I made this list as part of my revision process for my debut novel, Let it Reign. I hoped to write a book readers would struggle to put down. One of our goal as authors, is to make a story flow and keep the pages turning. Three-dimensional characters and riveting plots are essential. But to succeed at something, you know breaking a goal into steps is your best shot at accomplishing it.
For storytelling and writing craft, those steps are scenes. And it’s important to look at each individually, as well as how they work from one to the next.
Hence why I think this list can be helpful not just in the revision stages but also during plotting. Or even while fleshing out your scenes and adding more details in later drafts.
So whether you are staring at a blank page or a messy draft, I hope these questions help anchor you into the story and the scenes just as you hope your readers will be one day.
For this journey, let’s take two characters (let’s call them A and B) and work through a scene with them to give a more hands-on explanation how these questions benefit the story as a whole, and make your chapters rich from scene to scene, to scene.
1. What needs to happen in this scene?
This is going to be your basic ABCs.
Example: Character A walks in on Character B hurriedly cleaning up blood and finds out Character A is. . . the killer they’ve been searching for throughout the book.
Gripping right? But let’s make it more intense.
2. What are the character’s goals here?
Knowing this will help you decide whether or not certain characters need to even be in this scene (or if a character is missing perhaps), how they will act and react throughout the scene, and what their motivations are against the other characters involved.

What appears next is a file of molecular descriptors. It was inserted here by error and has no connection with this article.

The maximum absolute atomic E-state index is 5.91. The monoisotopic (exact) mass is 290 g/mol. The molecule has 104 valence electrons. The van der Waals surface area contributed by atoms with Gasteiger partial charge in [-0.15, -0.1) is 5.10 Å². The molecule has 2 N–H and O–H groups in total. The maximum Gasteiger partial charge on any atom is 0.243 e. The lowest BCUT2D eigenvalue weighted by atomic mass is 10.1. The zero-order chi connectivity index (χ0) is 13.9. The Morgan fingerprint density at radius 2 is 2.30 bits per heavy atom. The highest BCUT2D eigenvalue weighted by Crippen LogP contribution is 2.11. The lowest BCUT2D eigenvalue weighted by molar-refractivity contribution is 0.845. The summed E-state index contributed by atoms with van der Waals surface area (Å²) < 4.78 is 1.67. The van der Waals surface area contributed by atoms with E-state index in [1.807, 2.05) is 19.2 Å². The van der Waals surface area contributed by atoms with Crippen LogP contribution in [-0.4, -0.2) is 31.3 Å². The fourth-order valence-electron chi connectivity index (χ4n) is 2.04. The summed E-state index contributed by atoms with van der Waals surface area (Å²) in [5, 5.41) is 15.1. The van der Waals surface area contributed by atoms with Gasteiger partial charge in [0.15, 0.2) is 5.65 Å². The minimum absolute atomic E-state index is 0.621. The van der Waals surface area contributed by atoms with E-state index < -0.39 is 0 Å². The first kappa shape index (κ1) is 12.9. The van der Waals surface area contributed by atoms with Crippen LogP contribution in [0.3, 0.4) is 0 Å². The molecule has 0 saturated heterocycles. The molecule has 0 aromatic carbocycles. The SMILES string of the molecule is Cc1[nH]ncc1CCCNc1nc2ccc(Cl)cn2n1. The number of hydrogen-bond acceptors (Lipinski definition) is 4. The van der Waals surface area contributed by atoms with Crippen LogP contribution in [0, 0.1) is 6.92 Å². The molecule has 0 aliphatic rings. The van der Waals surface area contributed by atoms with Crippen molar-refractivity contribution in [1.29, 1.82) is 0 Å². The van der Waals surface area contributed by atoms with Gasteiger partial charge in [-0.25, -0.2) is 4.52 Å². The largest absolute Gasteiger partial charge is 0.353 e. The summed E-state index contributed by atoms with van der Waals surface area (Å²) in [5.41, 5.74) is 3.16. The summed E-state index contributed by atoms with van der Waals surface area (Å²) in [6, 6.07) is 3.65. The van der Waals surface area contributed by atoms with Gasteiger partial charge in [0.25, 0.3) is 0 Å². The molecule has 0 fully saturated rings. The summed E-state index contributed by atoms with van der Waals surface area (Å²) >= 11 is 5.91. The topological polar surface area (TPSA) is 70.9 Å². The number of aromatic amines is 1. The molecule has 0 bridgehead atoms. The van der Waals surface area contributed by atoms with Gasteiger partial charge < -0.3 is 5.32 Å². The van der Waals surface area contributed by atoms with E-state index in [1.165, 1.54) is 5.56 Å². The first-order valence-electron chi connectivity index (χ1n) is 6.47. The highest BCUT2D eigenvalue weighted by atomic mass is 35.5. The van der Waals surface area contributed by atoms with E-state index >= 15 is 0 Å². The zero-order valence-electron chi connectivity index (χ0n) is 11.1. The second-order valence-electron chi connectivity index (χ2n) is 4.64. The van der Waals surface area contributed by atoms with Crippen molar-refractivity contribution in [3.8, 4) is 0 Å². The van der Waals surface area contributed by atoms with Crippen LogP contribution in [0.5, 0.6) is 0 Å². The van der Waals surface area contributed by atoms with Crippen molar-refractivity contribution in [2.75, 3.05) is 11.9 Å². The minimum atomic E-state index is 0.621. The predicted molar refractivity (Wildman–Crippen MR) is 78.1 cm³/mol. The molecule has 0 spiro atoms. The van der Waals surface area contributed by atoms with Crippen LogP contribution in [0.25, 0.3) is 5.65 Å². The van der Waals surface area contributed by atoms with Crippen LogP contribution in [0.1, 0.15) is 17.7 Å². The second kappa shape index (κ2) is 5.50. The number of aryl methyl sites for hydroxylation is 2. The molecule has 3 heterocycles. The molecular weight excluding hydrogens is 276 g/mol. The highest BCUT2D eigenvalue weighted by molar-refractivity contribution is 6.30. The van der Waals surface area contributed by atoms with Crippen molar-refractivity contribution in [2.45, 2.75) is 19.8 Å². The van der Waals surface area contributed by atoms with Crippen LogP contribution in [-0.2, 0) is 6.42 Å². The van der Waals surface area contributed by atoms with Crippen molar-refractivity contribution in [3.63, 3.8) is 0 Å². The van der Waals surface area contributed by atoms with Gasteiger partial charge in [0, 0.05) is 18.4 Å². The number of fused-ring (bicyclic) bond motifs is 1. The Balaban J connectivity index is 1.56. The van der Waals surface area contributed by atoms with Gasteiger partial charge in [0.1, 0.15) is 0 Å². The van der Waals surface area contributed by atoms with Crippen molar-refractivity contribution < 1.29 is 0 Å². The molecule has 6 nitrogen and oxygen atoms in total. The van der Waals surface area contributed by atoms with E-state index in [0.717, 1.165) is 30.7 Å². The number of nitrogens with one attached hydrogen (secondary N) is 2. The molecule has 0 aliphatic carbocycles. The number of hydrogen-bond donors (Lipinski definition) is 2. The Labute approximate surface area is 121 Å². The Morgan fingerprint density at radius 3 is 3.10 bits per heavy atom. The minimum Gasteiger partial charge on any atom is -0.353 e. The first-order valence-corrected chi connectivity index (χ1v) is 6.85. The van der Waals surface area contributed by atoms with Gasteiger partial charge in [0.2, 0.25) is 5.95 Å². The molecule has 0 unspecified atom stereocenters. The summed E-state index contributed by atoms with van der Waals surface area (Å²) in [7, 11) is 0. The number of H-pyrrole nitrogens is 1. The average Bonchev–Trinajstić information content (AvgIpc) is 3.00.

Example: Let’s say A was searching for B to tell them they are in love with them. Now what? As for B, maybe their goal was to finish cleaning up the blood of their latest victim, knowing A was on their trail? Perhaps they’re late to catch their escape flight?
3. What is this scene’s purpose? Am I increasing tension, showing growth, or creating more conflict?
Your scenes should have a purpose if they are taking up ink and pages and adding to your word count. The purpose is up to you as the author to decide. It can be comedic relief, showing character development, raise the stakes of the plot, etc. How you tone the dialogue and prose will affect this. Think of it like background music in a movie impacting your feelings about what’s on screen.
Example: For A and B, I would say this scenes purpose would be to increase tension AND show character development. Will B let A go because they love them? Will they arrest them? Will B kill A to keep their secret? And how do they feel about A in return?
4. Who needs to be in this scene?
Well, we will need A and B, right?